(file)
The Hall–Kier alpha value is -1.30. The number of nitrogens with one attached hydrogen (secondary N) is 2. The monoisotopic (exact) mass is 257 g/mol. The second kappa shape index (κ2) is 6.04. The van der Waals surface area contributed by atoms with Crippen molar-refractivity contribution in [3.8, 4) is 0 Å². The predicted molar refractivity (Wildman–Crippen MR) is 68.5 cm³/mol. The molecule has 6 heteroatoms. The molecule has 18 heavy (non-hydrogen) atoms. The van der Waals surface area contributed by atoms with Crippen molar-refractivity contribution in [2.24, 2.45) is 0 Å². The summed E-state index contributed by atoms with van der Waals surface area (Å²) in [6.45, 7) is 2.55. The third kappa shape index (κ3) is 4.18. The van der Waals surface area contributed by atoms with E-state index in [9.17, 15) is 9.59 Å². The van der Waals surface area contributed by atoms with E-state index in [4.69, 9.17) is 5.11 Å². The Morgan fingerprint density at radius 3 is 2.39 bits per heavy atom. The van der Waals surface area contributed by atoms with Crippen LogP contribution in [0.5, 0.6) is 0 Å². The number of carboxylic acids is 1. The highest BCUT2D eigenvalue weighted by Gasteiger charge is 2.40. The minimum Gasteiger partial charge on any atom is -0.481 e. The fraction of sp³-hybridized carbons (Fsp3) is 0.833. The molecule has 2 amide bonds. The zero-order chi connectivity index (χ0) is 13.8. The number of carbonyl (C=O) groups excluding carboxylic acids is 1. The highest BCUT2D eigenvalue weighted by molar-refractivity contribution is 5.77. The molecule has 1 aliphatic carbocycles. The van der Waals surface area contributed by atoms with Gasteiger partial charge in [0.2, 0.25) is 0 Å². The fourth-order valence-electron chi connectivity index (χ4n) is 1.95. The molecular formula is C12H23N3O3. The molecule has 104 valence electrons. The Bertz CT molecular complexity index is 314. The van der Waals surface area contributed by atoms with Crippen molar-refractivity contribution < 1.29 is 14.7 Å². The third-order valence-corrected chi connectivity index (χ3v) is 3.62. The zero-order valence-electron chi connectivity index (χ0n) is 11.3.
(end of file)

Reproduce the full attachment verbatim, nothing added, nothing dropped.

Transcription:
The Hall–Kier alpha value is -1.30. The number of nitrogens with one attached hydrogen (secondary N) is 2. The monoisotopic (exact) mass is 257 g/mol. The second kappa shape index (κ2) is 6.04. The van der Waals surface area contributed by atoms with Crippen molar-refractivity contribution in [3.8, 4) is 0 Å². The predicted molar refractivity (Wildman–Crippen MR) is 68.5 cm³/mol. The molecule has 6 heteroatoms. The molecule has 18 heavy (non-hydrogen) atoms. The van der Waals surface area contributed by atoms with Crippen molar-refractivity contribution in [2.24, 2.45) is 0 Å². The summed E-state index contributed by atoms with van der Waals surface area (Å²) in [6.45, 7) is 2.55. The third kappa shape index (κ3) is 4.18. The van der Waals surface area contributed by atoms with E-state index in [9.17, 15) is 9.59 Å². The van der Waals surface area contributed by atoms with E-state index in [4.69, 9.17) is 5.11 Å². The Morgan fingerprint density at radius 3 is 2.39 bits per heavy atom. The van der Waals surface area contributed by atoms with Crippen LogP contribution in [0.5, 0.6) is 0 Å². The number of carboxylic acids is 1. The highest BCUT2D eigenvalue weighted by Gasteiger charge is 2.40. The minimum Gasteiger partial charge on any atom is -0.481 e. The fraction of sp³-hybridized carbons (Fsp3) is 0.833. The molecule has 2 amide bonds. The zero-order chi connectivity index (χ0) is 13.8. The number of carbonyl (C=O) groups excluding carboxylic acids is 1. The highest BCUT2D eigenvalue weighted by molar-refractivity contribution is 5.77. The molecule has 1 aliphatic carbocycles. The van der Waals surface area contributed by atoms with Gasteiger partial charge in [0.2, 0.25) is 0 Å². The fourth-order valence-electron chi connectivity index (χ4n) is 1.95. The molecular formula is C12H23N3O3. The molecule has 104 valence electrons. The Bertz CT molecular complexity index is 314. The van der Waals surface area contributed by atoms with Crippen molar-refractivity contribution < 1.29 is 14.7 Å². The third-order valence-corrected chi connectivity index (χ3v) is 3.62. The zero-order valence-electron chi connectivity index (χ0n) is 11.3.